By LISA SINGHANIA
NEW YORK — The Nasdaq composite index flirted with its lowest close of the year today, saved only by late bargain hunting in a market that again sank on fears of poor corporate earnings.
Blue chips also fell as part of a downturn that began after Lucent Technologies warned of disappointing third-quarter results. Even positive earnings reports from some of Wall Street’s highest-profile companies failed to stanch the selloff.
The tech-focused Nasdaq closed down 72.05 at 3,168.49, still in negative territory, but well above its late morning level of 3,103.53 — the lowest reading since this past November. The Nasdaq ended the day just above its low close for the year of 3,164.55, set on May 23, and 37 percent off its March 10 closing high of 5,048.62.
The Dow Jones industrial average was down 110.61 at 10,413.79, a mild recovery from its 157.97-point drop earlier in the day.
The Standard & Poor’s 500 index was off 22.47 at 1,364.55.
"I wouldn’t say we’ve hit bottom necessarily, but we’ve hit an extreme," said Chris Dickerson of Global Market Strategists in Gainesville, Ga. "Once a market hits an extreme, it will tend to push back the other way."
The market started the day lower after Lucent warned late Tuesday and spent the morning in what appeared to be a downward free-fall.
By early afternoon, the momentum had shifted. The selloff slowed as bargain hunters swooped in looking for cheap stocks. The Nasdaq even moved into positive territory briefly, buoyed by gains in Microsoft, which finished the day up $1.19 at $55.75, and Cisco Systems, which closed up 6 cents at $51.19, after trading more than $2 higher late in the session.
But earnings concerns continued to weigh down stocks as investors sold off shares of big cap companies they considered less likely to turn profits. Oil prices, which rose 7 cents Wednesday to close at $33.25 per barrel on the New York Mercantile Exchange, only added to those fears.
Even positive earnings reports were no protection.
General Electric fell $1.63 to $56.63 and Motorola dropped $5, or 19 percent to $21.63 after each company reported earnings in line with Wall Street expectations.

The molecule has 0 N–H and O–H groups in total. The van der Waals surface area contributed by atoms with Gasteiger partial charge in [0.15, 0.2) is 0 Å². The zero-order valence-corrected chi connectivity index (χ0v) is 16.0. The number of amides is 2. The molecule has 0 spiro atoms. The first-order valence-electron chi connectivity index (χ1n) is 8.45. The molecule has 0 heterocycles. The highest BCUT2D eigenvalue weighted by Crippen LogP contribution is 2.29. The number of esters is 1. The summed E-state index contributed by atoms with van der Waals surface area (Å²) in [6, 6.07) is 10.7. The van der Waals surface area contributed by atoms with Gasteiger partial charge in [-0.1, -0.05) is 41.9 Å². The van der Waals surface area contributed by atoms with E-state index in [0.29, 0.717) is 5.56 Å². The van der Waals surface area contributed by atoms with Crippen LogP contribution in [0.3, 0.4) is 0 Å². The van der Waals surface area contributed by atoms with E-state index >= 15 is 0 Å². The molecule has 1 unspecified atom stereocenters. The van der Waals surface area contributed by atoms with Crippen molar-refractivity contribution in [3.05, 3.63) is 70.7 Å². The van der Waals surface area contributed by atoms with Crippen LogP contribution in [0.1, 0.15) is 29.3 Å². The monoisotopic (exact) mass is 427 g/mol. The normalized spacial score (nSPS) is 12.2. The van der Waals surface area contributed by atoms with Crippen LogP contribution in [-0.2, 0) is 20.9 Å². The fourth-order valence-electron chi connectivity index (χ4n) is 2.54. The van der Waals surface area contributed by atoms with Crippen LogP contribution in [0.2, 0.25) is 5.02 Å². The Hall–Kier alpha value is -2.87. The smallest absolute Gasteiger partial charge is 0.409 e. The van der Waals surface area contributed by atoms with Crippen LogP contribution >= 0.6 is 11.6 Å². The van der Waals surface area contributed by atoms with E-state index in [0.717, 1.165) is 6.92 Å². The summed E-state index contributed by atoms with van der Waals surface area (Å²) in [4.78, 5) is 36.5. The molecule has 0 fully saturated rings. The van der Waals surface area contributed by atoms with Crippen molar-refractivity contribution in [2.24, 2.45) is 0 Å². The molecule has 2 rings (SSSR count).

Web portal Yahoo!’s earnings narrowly beat analyst estimates, but its stock fell $17.31, or 21 percent to $65.38, reflecting worries about its future performance.
Lucent Technologies, which contributed to Wednesday’s overall decline by announcing its fourth-quarter results would be lower than expected, ended the day down $10 or 31 percent at $21.38.
Gains were primarily limited to so-called old-economy issues, like consumer products maker Procter & Gamble, which rose $1.06 cents to $73.50, and International Paper, which climbed $1.44 to $29.81. Healthcare company Johnson & Johnson rose $1.38 to $96.
Some financial stocks also managed to end the day higher, despite spending much of the session down. Merrill Lynch closed up $1.50 at $59.50, as did J.P. Morgan, up 6 cents at $41.81.
Robert J. Barbera, chief economist at Hoenig & Co., said investors’ turn away from technology issues toward traditional blue-chips reflects the market’s uncertainty about the effects of the moderating economy.
"There’s a realization that’s taking place in the marketplace that a soft landing for the U.S. economy is incapable of generating a continuation of the type of earnings that the market has become accustomed to," he said.
Declining issues outnumbered advancers more than 2 to 1 on the New York Stock Exchange, where volume came to 1.38 billion shares, compared with 1.04 billion in the previous session.
The Russell 2000 index was down 6.84 at 474.74.
Overseas, Japan’s Nikkei stock average fell 1.99 percent. Germany’s DAX index was off 1.67 percent, Britain’s FT-SE 100 slipped 2.08 percent, and France’s CAC-40 closed down 3.05 percent.
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